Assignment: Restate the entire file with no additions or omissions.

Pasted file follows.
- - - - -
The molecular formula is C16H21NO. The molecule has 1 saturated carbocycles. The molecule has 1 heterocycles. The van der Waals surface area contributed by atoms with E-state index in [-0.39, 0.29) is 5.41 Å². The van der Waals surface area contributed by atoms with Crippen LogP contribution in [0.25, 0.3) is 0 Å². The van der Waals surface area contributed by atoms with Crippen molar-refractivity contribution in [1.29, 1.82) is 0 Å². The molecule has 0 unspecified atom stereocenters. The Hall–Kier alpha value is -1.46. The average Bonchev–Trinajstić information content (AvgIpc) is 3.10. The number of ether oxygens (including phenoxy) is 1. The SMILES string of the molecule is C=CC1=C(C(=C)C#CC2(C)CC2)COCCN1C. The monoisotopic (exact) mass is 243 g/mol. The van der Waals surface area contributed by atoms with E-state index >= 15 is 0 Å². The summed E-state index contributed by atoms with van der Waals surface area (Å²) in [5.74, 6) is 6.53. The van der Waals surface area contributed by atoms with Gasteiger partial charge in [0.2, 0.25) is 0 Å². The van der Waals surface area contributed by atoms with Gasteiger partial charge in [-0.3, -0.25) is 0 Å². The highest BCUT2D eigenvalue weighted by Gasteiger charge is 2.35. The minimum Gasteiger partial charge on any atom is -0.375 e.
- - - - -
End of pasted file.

The molecular formula is C16H21NO. The molecule has 1 saturated carbocycles. The molecule has 1 heterocycles. The van der Waals surface area contributed by atoms with E-state index in [-0.39, 0.29) is 5.41 Å². The van der Waals surface area contributed by atoms with Crippen LogP contribution in [0.25, 0.3) is 0 Å². The van der Waals surface area contributed by atoms with Crippen molar-refractivity contribution in [1.29, 1.82) is 0 Å². The molecule has 0 unspecified atom stereocenters. The Hall–Kier alpha value is -1.46. The average Bonchev–Trinajstić information content (AvgIpc) is 3.10. The number of ether oxygens (including phenoxy) is 1. The SMILES string of the molecule is C=CC1=C(C(=C)C#CC2(C)CC2)COCCN1C. The monoisotopic (exact) mass is 243 g/mol. The van der Waals surface area contributed by atoms with E-state index >= 15 is 0 Å². The summed E-state index contributed by atoms with van der Waals surface area (Å²) in [5.74, 6) is 6.53. The van der Waals surface area contributed by atoms with Gasteiger partial charge in [0.2, 0.25) is 0 Å². The van der Waals surface area contributed by atoms with Gasteiger partial charge in [-0.3, -0.25) is 0 Å². The highest BCUT2D eigenvalue weighted by Gasteiger charge is 2.35. The minimum Gasteiger partial charge on any atom is -0.375 e.